The (Raleigh, N.C.) News & Observer and The Charlotte (N.C.) Observer just combined forces to do a terrific five-part series on hospitals called “Prognosis: Profits.”
It’s not just a great expose/explainer/data analysis/narrative that tells readers about the state of the hospital industry in North Carolina and its national context. With lots of examples, data and sidebars that break down some complex policy ideas, it’s also a great primer for anyone who wants an easy to understand but multifaceted Hospitals 101 (without being Hospitals for Dummies). For you multimedia fans out there, it also has a video component.
In a nutshell, the series – a collaboration of investigative and health care writers – found that some of the hospitals make a ton of money and charge more than hospitals elsewhere and that the charity care many of them provide is worth less than the tax-breaks they get ostensibly for providing care to the community. And yes, it gets into many of the complexities of charity care versus community benefit versus cost-shifting versus bad debt. (We’ve written about some of that on this blog.)
During the Great Recession, their profits have stayed strong, and they’ve raised their prices. Top executives enjoy million-dollar compensation packages as they expand, buy expensive technology and build lavish facilities. Their customers buy the services before they know the cost, and they often don’t understand the bills.
And the hospitals enjoy a perk worth millions each year: They pay no income, property or sales taxes.
The series describes what it’s like to be poor and sick and have a collection agency come after what little you have to pay a big bill for a medical emergency. It describes the million-dollar plus compensation packages of hospital execs. (One got $8.7 million, including a big retirement trust payment.)
The articles blend individual patient stories with policy context and a lot of hospital financial data (which readers can search in an online database that includes total and operating margins for every hospital in the state). The fifth and final installment (as well as some of the fourth) looks at some of the solutions that have been put forth, by state legislators and patient and consumer advocates.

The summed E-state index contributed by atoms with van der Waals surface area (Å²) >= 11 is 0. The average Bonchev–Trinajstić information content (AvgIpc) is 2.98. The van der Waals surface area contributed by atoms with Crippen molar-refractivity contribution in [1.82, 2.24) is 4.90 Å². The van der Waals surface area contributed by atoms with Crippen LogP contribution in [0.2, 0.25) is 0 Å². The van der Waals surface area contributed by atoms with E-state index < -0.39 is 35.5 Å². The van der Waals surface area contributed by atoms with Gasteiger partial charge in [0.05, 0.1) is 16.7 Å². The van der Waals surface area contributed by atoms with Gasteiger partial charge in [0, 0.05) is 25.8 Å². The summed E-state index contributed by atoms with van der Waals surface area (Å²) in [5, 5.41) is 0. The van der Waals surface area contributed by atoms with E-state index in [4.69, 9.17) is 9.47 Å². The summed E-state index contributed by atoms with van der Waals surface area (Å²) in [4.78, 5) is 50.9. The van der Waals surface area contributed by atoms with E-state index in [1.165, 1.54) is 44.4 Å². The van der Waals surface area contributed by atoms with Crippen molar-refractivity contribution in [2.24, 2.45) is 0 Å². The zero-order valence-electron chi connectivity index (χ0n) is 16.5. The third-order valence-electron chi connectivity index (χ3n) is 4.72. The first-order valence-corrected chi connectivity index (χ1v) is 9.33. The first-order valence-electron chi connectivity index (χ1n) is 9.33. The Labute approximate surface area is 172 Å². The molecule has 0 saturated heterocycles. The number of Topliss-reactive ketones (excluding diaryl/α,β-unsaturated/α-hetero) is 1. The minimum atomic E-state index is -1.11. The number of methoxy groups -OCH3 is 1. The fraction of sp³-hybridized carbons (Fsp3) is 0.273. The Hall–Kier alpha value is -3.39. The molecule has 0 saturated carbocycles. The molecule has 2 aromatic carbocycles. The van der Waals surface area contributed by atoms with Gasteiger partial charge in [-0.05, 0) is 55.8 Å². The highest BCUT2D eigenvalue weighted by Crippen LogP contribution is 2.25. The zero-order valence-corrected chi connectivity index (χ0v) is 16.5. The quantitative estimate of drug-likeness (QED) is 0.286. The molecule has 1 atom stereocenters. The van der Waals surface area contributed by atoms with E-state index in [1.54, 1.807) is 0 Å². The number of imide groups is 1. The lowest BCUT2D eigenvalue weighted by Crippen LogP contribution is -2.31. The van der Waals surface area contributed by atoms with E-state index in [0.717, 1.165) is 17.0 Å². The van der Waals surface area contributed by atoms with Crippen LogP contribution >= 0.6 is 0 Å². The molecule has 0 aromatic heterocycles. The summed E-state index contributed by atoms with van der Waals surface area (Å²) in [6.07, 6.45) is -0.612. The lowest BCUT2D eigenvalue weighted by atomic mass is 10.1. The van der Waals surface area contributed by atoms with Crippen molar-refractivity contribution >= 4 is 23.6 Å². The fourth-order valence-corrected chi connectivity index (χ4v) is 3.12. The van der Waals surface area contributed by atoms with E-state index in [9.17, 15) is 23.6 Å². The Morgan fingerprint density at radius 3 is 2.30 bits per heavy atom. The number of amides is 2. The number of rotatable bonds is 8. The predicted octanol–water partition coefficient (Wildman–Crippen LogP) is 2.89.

The series avoids one of the pitfalls that drives me crazy in some otherwise good hard-hitting reporting. It describes a problem – deeply and accessibly. But it also goes beyond looking at a snapshot of where things stand today. It connects today’s reality, today’s system, to the many underreported provisions of the Affordable Care Act that may create new tools and forces and legal and financial and cultural shifts that can bring about change – depending on the Supreme Court, the politicians, and on how much the health sector (and patients) embraces versus resists change. (That’s a sidebar in part 3.) Among the relevant elements of the health law it identifies (and the sidebar gives more specifics than I’m including here):
- Hospitals must develop financial assistance policies and the criteria for receiving the help.
- An end to the widespread practice of charging the uninsured who qualify for financial assistance more than they charge the insured
- A ban on nonprofits engaging in “extraordinary collection actions”
- A requirement that they assess community health needs every three years, and devise a plan to meet them
The series has gotten the attention of federal and state legislators. We’ll see if they stay engaged. And how that matters.